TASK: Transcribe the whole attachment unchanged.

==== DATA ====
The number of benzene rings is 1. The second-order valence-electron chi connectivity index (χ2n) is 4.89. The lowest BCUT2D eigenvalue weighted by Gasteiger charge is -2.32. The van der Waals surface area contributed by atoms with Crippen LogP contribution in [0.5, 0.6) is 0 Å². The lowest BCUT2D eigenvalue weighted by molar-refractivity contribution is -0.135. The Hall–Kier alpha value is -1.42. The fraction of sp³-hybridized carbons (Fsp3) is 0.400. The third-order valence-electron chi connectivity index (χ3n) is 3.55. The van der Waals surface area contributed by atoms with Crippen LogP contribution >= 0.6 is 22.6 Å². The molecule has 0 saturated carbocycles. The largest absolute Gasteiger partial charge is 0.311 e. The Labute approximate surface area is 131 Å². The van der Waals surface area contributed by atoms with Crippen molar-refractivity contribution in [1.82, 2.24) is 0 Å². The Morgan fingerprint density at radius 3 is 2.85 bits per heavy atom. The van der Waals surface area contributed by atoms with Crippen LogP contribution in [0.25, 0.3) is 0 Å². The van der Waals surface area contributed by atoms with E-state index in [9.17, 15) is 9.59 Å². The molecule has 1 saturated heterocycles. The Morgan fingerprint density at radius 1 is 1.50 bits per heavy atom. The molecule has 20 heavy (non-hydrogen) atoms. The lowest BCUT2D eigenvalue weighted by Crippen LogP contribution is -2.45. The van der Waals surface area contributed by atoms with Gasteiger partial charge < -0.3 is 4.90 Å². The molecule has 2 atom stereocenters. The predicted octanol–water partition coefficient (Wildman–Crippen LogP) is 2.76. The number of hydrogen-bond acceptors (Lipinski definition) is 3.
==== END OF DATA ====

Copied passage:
The number of benzene rings is 1. The second-order valence-electron chi connectivity index (χ2n) is 4.89. The lowest BCUT2D eigenvalue weighted by Gasteiger charge is -2.32. The van der Waals surface area contributed by atoms with Crippen LogP contribution in [0.5, 0.6) is 0 Å². The lowest BCUT2D eigenvalue weighted by molar-refractivity contribution is -0.135. The Hall–Kier alpha value is -1.42. The fraction of sp³-hybridized carbons (Fsp3) is 0.400. The third-order valence-electron chi connectivity index (χ3n) is 3.55. The van der Waals surface area contributed by atoms with Crippen LogP contribution >= 0.6 is 22.6 Å². The molecule has 0 saturated carbocycles. The largest absolute Gasteiger partial charge is 0.311 e. The Labute approximate surface area is 131 Å². The van der Waals surface area contributed by atoms with Crippen molar-refractivity contribution in [1.82, 2.24) is 0 Å². The Morgan fingerprint density at radius 3 is 2.85 bits per heavy atom. The van der Waals surface area contributed by atoms with Crippen LogP contribution in [0.25, 0.3) is 0 Å². The van der Waals surface area contributed by atoms with E-state index in [9.17, 15) is 9.59 Å². The molecule has 1 saturated heterocycles. The Morgan fingerprint density at radius 1 is 1.50 bits per heavy atom. The molecule has 20 heavy (non-hydrogen) atoms. The lowest BCUT2D eigenvalue weighted by Crippen LogP contribution is -2.45. The van der Waals surface area contributed by atoms with Gasteiger partial charge < -0.3 is 4.90 Å². The molecule has 2 atom stereocenters. The predicted octanol–water partition coefficient (Wildman–Crippen LogP) is 2.76. The number of hydrogen-bond acceptors (Lipinski definition) is 3.